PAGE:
GW: Alongside what some might call ‘traditional’ songwriting present on Milk!’s roster (Jen, Fraser, Courtney etc), yours stands out with its brightness and dream-like haziness. Do you feel that’s a fair assessment and as a songwriter is it exciting to think that the release is potentially bringing something new to the label?
That’s a nice question. Even though I am a singer-songwriter, I would probably consider myself a producer first and I am foremost interested in sounds and arrangements and how to make a whole song work in its entirety. I do think Hachiku is a bit different to the more traditional songwriters on Milk! but the label is also home to an eclectic mix of musical styles. I always find that Milk! isn’t as much a ‘genre-label’ in comparison to those labels that can be quite homogeneous in their musical choices. You wouldn’t necessarily expect Ouch My Face to be represented on the same label as the Finks but Milk! make it work because they foremost want to support the music they love which so happens to primarily be coming from the Milk! community of friends. The variety of musical styles on the Milk! label is definitely exciting and I think Hachiku adds to the eclectic mix present.
GW: Amid that sparkling brightness there also seems to be an underlying wistfulness to the record – was that something you’d set out to achieve and if so do you feel that the core mood is matched by the lyrical themes?
I find it quite hard to analyse my own lyrics in their meanings, in particularly the intention behind my songs. I never write songs with a particular theme in mind or the intention to communicate a specific feeling. They just come out of me that way. For example, Zombie Slayer I wrote during the time my grandmother died. I didn’t realise when writing the song that I was obviously processing my experience and incorporating it into the song. Thinking about the lyrics now almost 3 years later, I am shocked by how straight-forward and literal verses relate to particular things that happened during that time (for example, we were late and arrived 5 minutes after she died at her house – “you were 5 minutes late now come and collect your scars” – or she died on the 7th January – “on the 7th day of your life she died”). It seems more that my brain and feelings are a riddle that unconsciously unravels and unfolds in my lyrics until I get to analyse the outcome and put into context way after the lyrics have written themselves. Weird.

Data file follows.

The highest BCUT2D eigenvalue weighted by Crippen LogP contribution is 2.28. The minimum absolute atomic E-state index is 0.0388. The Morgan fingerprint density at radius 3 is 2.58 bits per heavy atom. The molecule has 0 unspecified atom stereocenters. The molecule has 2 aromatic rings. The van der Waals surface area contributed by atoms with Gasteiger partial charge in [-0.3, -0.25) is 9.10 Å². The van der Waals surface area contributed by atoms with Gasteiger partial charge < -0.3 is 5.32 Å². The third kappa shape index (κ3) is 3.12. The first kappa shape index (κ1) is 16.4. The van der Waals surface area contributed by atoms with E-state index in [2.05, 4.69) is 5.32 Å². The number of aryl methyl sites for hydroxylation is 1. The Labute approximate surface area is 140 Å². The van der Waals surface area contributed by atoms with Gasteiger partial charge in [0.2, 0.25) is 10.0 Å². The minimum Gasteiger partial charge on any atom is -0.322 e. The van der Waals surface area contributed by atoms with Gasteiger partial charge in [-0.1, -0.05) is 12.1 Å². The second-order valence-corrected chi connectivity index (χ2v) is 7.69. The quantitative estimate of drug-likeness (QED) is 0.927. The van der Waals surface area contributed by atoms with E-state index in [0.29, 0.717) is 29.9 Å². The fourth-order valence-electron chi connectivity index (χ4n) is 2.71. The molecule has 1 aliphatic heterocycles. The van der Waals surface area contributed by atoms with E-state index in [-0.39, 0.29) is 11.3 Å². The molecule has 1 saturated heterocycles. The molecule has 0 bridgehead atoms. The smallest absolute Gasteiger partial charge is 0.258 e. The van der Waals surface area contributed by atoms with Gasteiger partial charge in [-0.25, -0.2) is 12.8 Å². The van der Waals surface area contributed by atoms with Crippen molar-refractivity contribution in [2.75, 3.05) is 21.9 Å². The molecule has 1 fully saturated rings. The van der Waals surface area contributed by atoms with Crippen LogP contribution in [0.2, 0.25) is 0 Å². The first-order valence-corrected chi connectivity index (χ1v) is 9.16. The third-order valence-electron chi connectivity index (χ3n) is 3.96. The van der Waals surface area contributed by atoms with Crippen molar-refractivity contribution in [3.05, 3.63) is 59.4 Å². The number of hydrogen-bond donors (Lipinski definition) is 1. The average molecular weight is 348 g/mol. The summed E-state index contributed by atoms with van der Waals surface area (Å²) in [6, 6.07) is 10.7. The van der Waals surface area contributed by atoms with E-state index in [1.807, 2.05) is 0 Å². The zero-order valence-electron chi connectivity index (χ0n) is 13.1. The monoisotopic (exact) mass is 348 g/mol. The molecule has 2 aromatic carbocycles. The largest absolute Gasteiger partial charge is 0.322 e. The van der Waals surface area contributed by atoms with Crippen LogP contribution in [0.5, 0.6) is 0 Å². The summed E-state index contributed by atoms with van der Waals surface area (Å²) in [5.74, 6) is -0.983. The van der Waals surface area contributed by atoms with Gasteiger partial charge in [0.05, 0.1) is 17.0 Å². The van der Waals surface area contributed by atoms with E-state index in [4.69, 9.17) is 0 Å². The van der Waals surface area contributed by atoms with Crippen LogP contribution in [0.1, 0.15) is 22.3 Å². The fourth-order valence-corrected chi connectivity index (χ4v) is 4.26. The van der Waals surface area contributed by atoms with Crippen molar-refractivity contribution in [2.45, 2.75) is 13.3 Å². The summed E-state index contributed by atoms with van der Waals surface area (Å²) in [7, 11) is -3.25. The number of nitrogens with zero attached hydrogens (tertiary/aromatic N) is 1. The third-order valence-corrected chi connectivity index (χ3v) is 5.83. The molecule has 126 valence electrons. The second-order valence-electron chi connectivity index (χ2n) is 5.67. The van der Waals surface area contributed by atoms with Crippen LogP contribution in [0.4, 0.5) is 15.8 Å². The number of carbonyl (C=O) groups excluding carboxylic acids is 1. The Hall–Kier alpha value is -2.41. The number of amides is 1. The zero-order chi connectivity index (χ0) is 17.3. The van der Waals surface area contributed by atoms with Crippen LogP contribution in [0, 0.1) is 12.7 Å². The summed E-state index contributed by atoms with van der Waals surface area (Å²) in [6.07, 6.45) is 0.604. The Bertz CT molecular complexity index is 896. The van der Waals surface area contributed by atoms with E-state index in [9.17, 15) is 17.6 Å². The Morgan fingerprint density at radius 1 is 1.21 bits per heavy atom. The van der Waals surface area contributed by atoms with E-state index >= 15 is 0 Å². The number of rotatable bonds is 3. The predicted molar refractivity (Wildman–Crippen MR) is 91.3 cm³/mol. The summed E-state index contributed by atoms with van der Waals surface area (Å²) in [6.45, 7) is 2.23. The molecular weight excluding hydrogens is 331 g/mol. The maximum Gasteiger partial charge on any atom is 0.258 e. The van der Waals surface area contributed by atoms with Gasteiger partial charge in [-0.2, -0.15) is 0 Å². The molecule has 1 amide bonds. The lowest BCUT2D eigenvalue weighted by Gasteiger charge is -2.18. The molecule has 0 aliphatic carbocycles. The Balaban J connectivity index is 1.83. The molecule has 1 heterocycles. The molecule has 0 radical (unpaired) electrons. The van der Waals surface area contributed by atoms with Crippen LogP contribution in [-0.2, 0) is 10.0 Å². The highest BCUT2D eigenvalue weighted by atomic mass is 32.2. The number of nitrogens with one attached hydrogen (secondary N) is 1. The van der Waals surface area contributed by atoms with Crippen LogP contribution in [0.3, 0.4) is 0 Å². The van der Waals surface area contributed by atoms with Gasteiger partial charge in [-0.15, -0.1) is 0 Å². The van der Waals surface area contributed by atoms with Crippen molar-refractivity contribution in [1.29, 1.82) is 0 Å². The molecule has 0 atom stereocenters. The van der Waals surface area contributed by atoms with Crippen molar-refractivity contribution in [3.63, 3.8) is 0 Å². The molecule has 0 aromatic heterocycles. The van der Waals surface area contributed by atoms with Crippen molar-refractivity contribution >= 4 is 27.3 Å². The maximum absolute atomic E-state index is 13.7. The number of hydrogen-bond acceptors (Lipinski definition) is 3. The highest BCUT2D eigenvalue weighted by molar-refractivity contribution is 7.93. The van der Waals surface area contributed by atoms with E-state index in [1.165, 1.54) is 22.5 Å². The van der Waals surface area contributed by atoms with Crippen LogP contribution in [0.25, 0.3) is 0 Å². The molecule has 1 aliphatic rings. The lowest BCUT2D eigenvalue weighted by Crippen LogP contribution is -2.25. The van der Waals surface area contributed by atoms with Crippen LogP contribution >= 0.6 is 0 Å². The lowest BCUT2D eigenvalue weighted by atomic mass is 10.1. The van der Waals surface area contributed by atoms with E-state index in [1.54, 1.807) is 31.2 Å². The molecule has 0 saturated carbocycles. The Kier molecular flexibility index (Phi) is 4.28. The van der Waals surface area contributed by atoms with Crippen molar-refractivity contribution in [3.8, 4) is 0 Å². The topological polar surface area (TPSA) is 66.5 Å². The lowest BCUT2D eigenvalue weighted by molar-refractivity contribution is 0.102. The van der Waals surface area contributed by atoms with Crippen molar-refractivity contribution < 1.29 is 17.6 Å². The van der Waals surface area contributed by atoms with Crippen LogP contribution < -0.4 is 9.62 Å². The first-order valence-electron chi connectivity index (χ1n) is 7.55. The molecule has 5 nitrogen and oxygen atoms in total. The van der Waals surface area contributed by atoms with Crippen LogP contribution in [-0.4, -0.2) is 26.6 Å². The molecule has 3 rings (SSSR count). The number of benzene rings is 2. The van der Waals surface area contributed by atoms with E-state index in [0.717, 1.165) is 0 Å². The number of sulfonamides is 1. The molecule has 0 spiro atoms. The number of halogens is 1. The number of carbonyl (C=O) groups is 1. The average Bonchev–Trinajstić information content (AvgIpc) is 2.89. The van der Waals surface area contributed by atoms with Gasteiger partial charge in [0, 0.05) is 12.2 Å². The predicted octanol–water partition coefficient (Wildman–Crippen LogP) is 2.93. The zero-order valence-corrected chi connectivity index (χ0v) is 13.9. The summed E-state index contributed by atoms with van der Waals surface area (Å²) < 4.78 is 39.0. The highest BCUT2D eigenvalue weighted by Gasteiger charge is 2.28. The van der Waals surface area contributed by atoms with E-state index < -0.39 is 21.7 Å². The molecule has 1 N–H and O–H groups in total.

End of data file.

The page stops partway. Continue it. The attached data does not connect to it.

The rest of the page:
GW: Looking back, do you think you’ve made the record that you initially set out to do, or has it gradually changed into something else entirely during its conception?
I wrote each song without the initial intention of combining those particular 5 songs into a record. Hence, the EP is more of a patchwork, mix-and-match of songs that luckily ended up fitting quite nicely together.
GW: As an artist in a relatively early stage of their recording career, how has the experience of releasing the record (not to mention forming a live band, playing the Tote residency, and making waves in one of the world’s leading musical cities) been for you, and has it in any way caused you to reconsider what you’re capable of and what you can achieve in future?
I always find it hard to reflect on something when I am still right in the middle of it. I haven’t really had a moment yet to step back and take it all in with the Milk! Residency still happening, Hachiku writing new songs and making music videos, as well as playing lots of exciting shows. I am sure I will wake up one day in 7 years and be like ‘wow, how good were all these things happening back then in 2017?!’ but at the moment it’s all moving at a too rapid pace to be able to really tell how I feel about it. I should probably schedule in some more reflective diary writing time. But it’s been a very exciting and encouraging experience from forming Hachiku live band at the beginning of the year to releasing Moon Face on the Split Singles Club to making our first music video to playing our first headline shows to a packed out residency at the Tote 4 times in a row. I never expected that many people to show up and be interested in seeing us play. The positive feedback for the self-recorded EP made me believe more in my recording and producing abilities where prior to the release I had many doubts whether the song’s recording quality was up to scratch. I’m excited for future Hachiku – how we will develop as a 4-piece rather than a strict solo project, what shows we will play together etc. It’s all very exciting and I feel quite motivated to take it further.
Hachiku’s self-titled debut EP is out now via Milk! Records. Click HERE for more information on Hachiku.